That’s where Gnome comes in. He can pick up objects from the ground, open and close cabinet doors, and flip light switches on and off. He also helps with daily chores, doing things like pulling the laundry basket to and from the washer and dryer. In addition, Crabbe has push plates in his house that operate his doors. Gnome pushes on the plates whenever Crabbe needs a door opened. All of this adds up to greater independence for Crabbe.

Gnome is a great help emotionally, as well. He senses Crabbe’s moods and knows whenever he is sick or having a difficult day. “He will come up to me, put his head in my lap, or sit right beside me. All I need to do is pet him and talk to him, and he makes me feel better.”

Out in Society

Physical disabilities can sometimes cut people off from society. Strangers don’t always know how to respond and may avoid the disabled. Crabbe feels very fortunate to have had nothing but good experiences with people since his return to the U.S. And he doesn’t let his injuries stop him from getting out in the world. He believes, “If people don’t like the way I look, then those are the types of people I stay away from. I don’t let my injuries or other people dictate my life.”

However, before being partnered with Gnome, people would stare at Crabbe’s legs when he would go out in public. That all changed when he got Gnome, because service dogs attract a different kind of attention, drawing people to the owner and serving as an ice breaker for conversation. Crabbe appreciates how Gnome makes it easier for him to do things out in public. “He takes the attention off me. The conversation starts out about him, then it’s about me. He makes it easier for people, especially kids, to come up and talk to me.” Now, instead of people staring at his legs, they focus on Gnome.

Gnome has been partnered with Crabbe for just over two years, and Crabbe is proud of Gnome’s performance. Along with Gnome’s assistance, Crabbe has also benefited from the strong support of his family. In fact, he never would have met his wife if he didn’t sustain his injuries. The elated father has a daughter and another child due in July. He has found gratitude in a very challenging situation. “So, in a way I’m thankful I got hurt. I have an amazing wife and daughter and couldn’t be happier.”

How You Can Help

There are many veterans like Crabbe who served in Afghanistan and Iraq and have returned from their service with critical disabilities. There is an immediate and growing need for programs that offer them support as they face new and difficult challenges upon their return to the U.S. Service dogs can be the essential ingredient in helping these brave men and women re-establish productive and independent lives, once they return home.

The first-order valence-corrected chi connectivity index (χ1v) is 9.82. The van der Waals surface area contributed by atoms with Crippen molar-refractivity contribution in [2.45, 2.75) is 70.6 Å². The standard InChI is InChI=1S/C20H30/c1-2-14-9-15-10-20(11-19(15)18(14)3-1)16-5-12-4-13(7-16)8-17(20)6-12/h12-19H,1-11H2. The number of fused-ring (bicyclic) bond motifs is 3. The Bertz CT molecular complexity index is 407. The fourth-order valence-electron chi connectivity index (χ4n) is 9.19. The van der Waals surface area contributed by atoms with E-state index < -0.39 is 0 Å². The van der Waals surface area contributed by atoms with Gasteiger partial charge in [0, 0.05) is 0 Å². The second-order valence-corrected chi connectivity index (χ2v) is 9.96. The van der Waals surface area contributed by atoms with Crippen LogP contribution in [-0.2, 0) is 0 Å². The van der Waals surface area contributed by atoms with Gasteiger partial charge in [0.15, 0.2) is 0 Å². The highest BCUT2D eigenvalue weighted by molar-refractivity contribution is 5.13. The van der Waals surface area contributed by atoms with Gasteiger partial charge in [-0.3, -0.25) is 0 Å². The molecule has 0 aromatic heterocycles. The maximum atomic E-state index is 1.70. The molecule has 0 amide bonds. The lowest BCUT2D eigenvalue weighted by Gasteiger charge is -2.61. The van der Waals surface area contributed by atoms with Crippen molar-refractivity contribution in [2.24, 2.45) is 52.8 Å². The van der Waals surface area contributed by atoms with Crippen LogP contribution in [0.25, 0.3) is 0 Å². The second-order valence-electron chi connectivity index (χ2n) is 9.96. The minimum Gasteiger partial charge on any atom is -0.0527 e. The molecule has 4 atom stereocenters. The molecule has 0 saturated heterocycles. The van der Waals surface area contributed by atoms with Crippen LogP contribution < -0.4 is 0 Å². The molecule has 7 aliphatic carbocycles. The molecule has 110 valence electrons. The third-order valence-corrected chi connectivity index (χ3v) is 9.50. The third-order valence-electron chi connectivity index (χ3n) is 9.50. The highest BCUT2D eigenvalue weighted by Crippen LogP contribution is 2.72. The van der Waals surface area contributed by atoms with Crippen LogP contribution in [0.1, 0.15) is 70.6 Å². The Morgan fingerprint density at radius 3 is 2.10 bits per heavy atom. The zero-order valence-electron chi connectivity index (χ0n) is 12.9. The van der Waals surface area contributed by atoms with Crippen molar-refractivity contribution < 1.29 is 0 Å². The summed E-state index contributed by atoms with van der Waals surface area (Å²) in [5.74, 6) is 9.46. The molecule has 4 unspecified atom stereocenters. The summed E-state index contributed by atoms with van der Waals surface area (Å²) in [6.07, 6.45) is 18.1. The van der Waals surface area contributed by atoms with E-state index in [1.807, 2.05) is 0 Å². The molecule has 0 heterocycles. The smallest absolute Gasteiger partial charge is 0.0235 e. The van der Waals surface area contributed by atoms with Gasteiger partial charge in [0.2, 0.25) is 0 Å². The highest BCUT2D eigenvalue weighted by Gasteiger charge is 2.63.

These dogs are specially trained to assist veterans who have impaired hearing, impaired sight, balance issues, post-traumatic stress disorder (PTSD), and so on. Their physical assistance can give a veteran a new sense of self-sufficiency. In addition, the veteran’s relationship with a dog, the love and responsibility, can have a meaningful influence on his or her emotional state, giving hope and purpose. But it takes up to two years to train each dog, and the cost can be more than $30,000 per dog. Therefore, providing enough dogs for all the veterans in need is an enormous challenge.

That’s why Blue Buffalo and PetSmart Charities have partnered with Service Dogs for Heroes to raise awareness of this urgent issue. Service Dogs for Heroes’ goal is to become a national leader for advocacy, education, and promotion of service dogs for the emotional and physical wellness of veterans. They aim to develop strong partnerships with service dog organizations to provide the necessary funding for connecting deserving veterans with first-rate service dogs and serve as an efficient and effective resource.

If you would like to help fund the training of service dogs and help connect veterans in need with the life-changing opportunity of partnership with a service dog, please join Blue Buffalo and PetSmart Charities to support Service Dogs for Heroes by donating at your local PetSmart or directly to Service Dogs for Heroes. You will be helping to make a critical and positive difference in the lives of veterans, allowing them to overcome their visible and invisible wounds. Retired Marine Cpl. Crabbe and his service dog, Gnome, are proof positive that the partnership between a veteran and a service dog can lead to a productive, independent, and enriched life.

Sponsored by Blue Buffalo.